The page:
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Run system containers with LXD

Fast, dense, and secure container and VM management at any scale

LXD provides a unified user experience for managing system containers and virtual machines. For more demanding workloads, LXD can be set up in a cluster environment to run containers, VMs, or a combination of the two on a set of machines. LXD has direct hardware access, minimising overhead and matching the density and efficiency of containers.

Install now

Why choose LXD?

Run a full Linux OS inside a container

LXD system containers run a complete filesystem with background processes. This allows you to run any workload, or containerise your traditional systems and apps without modifying the apps or your operations. LXD containers offer the density and efficiency of containers with a VM-like experience.

Cloud-like experience

LXD is image based and supports images for a large number of Linux distributions. It comes with built-in image stores that supply official Ubuntu images and images provided by the community, which allows you to spin up a container or a VM in a matter of seconds. Existing integrations with various deployment and orchestration tools allow you to manage your infrastructure in a cloud-like way.

Secure and scalable

LXD runs unprivileged containers by default — protecting the host system from potential attacks. For virtual machines, LXD uses modern virtual hardware (VirtIO) exclusively. In addition, it utilises UEFI SecureBoot and provides vTPM support.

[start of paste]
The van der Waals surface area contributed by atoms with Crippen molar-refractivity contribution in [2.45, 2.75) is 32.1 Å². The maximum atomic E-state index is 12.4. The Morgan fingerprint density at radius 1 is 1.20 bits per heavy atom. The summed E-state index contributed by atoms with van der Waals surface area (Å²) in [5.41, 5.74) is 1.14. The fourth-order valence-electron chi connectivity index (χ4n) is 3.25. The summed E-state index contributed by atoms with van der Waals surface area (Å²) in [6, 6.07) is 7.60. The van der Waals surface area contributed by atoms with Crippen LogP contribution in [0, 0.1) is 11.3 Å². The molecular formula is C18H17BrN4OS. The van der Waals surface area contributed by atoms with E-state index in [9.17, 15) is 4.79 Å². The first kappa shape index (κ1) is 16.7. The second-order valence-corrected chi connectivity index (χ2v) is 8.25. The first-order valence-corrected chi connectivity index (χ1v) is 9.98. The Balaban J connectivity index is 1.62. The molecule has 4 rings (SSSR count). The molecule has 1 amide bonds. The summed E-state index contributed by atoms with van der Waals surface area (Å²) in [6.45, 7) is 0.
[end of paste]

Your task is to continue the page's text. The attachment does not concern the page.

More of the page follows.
Resource restrictions through cgroups and ulimits, as well as RBAC, are also supported.

LXD is also easy to scale — from containers on your laptop to thousands of instances in the data centre.

Alternatives for running workloads

System containers

  • To run a full Linux OS inside a container
  • Utilises Kernel of the host
  • Identical performance to bare metal

Virtual machines

  • For workloads needing a different kernel or OS than the host
  • Legacy free
  • Cloud-like experience

Clusters for more demanding workloads

  • Up to 50 servers in a unified cluster with 1000s of instances
  • Run containers, VMs, or a combination of the two
  • Same distributed database
  • Managed uniformly

Watch this deep dive into LXD clustering

Key features

  • Flexible resource limits (CPU, memory, network I/O, disk space, and some kernel resources)
  • Advanced snapshot support, including scheduling and automatic expiry
  • Projects for segmenting your LXD server, and easy multi-user setup for enhanced security
  • Hardware passthrough (GPU, USB, NIC, disks, and more)
  • Support for live-migration and stateful snapshotting
  • Advanced networking support (OVN, SR-IOV, hardware acceleration support)
  • High availability clustering when combined with CEPH and OVN for storage and network redundancy
  • LTS releases every two years — supported for five years
  • Commercial support available through Ubuntu Pro

Join the LXD community

Enhance your experience with
best-in-class open-source tools

Deploy workloads across different platforms with Juju

Juju makes it easy to deploy the exact same software on a variety of different platforms, including public and private cloud, bare metal, Kubernetes clusters. It is also a useful tool for local deployments, ideal for development.

Access the tutorial about operating your instances using Juju ›

Easily manage bare metal infrastructure with MAAS and LXD

MAAS can automatically deploy and configure LXD as part of the deployment of a physical machine. Or it can be connected to an existing LXD deployment to dynamically create virtual machines on it.

Access the tutorial about setting up your own MAAS and LXD environment ›

Replace your VMware infrastructure with best-of-breed open source

Open source brings cost savings, increased flexibility and higher quality for your infrastructure. Learn how to build a fully functional cloud infrastructure on Ubuntu while ensuring feature parity with VMware solutions.

Learn more with the "From VMware to open source" webinar ›

Learn more about LXD